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Cancer. 2018 Jan 15;124(2):271-277. doi: 10.1002/cncr.31043. Epub 2017 Sep 28.

Comparison of the toxicity profile of PD-1 versus PD-L1 inhibitors in non-small cell lung cancer: A systematic analysis of the literature.

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Department of Hematology and Oncology, Winship Cancer Institute, Emory University, Atlanta, Georgia.
Emory Vaccine Center, Department of Microbiology and Immunology, Emory University, Atlanta, Georgia.
Pennsylvania University, Penn State Hershey Cancer Institute, Hershey, Pennsylvania.



Monoclonal antibodies against programmed cell death protein 1 (PD-1) and programmed death ligand 1 (PD-L1) are effective therapies in patients with non-small cell lung cancer (NSCLC). Herein, the authors performed a systematic review investigating differences in the toxicities of PD-1 and PD-L1 inhibitors.


An electronic literature search was performed of public databases (MEDLINE, Excerpta Medica dataBASE [EMBASE], and Cochrane) and conference proceedings for trials using PD-1 inhibitors (nivolumab and pembrolizumab) and PD-L1 inhibitors (atezolizumab, durvalumab, and avelumab) in patients with NSCLC. A formal systematic analysis was conducted with Comprehensive Meta-Analysis software (version 2.2). Clinical and demographic characteristics, response, and toxicity data were compared between both groups.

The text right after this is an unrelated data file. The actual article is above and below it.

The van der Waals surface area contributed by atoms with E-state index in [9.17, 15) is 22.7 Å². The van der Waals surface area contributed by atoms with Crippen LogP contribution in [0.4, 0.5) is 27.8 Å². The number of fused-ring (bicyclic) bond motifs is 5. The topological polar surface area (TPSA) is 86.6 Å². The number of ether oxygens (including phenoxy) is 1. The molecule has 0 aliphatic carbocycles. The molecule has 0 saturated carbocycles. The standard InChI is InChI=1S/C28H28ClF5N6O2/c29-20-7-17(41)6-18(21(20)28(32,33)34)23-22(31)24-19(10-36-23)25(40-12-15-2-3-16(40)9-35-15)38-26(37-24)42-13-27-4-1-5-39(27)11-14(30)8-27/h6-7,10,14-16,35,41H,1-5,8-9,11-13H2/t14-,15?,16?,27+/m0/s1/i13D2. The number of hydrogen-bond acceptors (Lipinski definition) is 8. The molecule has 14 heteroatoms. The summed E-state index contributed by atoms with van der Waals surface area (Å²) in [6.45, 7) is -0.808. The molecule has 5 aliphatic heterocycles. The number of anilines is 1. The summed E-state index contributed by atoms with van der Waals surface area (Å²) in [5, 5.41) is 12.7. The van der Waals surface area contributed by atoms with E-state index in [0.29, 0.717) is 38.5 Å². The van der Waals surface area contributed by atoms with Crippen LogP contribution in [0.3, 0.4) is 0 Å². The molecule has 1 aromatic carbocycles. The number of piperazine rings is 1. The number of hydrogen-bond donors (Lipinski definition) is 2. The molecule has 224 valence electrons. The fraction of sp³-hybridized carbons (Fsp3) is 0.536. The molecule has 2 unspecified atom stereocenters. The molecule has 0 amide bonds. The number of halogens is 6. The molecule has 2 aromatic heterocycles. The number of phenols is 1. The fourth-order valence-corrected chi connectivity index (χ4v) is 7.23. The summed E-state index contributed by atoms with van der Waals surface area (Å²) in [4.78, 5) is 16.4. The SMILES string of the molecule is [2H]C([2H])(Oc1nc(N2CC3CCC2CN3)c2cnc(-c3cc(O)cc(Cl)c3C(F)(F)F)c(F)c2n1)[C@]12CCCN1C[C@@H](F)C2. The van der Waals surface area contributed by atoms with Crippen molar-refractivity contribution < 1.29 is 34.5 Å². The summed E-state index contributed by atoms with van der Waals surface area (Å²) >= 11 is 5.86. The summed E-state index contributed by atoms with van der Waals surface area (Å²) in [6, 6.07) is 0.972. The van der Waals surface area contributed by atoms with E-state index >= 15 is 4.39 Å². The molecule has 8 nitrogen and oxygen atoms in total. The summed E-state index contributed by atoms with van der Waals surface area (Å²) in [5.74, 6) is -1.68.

A total of 23 studies reported between 2013 and 2016 were eligible for analysis. The total number of patients evaluated for toxicities was 3284 patients in the PD-1 group and 2460 patients in the PD-L1 group. The baseline patient characteristics of the 2 groups were similar, although there was a trend toward increased squamous histology in the group treated with PD-L1 (32% vs 25%; P = .6). There was no difference in response rate noted between PD-1 (19%) and PD-L1 (18.6%) inhibitors (P = .17). The incidence of overall adverse events (AEs) was comparable between the PD-1 and PD-L1 inhibitors (64% [95% confidence interval (95% CI), 63%-66%] vs 66% [95% CI, 65%-69%]; P = .8). Fatigue was the most frequently reported AE with both classes of drugs. Patients treated with PD-1 inhibitors were found to have a slightly increased rate of immune-related AEs (16% [95% CI, 14%-17%] vs 11% [95% CI, 10%-13%]; P = .07) and pneumonitis (4% [95% CI, 3%-5%] vs 2% [95% CI, 1%-3%]; P = .01) compared with patients who received PD-L1 inhibitors.


In this systematic review involving 5744 patients with NSCLC, the toxicity and efficacy profiles of PD-1 and PD-L1 inhibitors appear to be similar. Cancer 2018;124:271-7. © 2017 American Cancer Society.


adverse events; immune checkpoint inhibitors; immune-related adverse events; non-small cell lung cancer (NSCLC)

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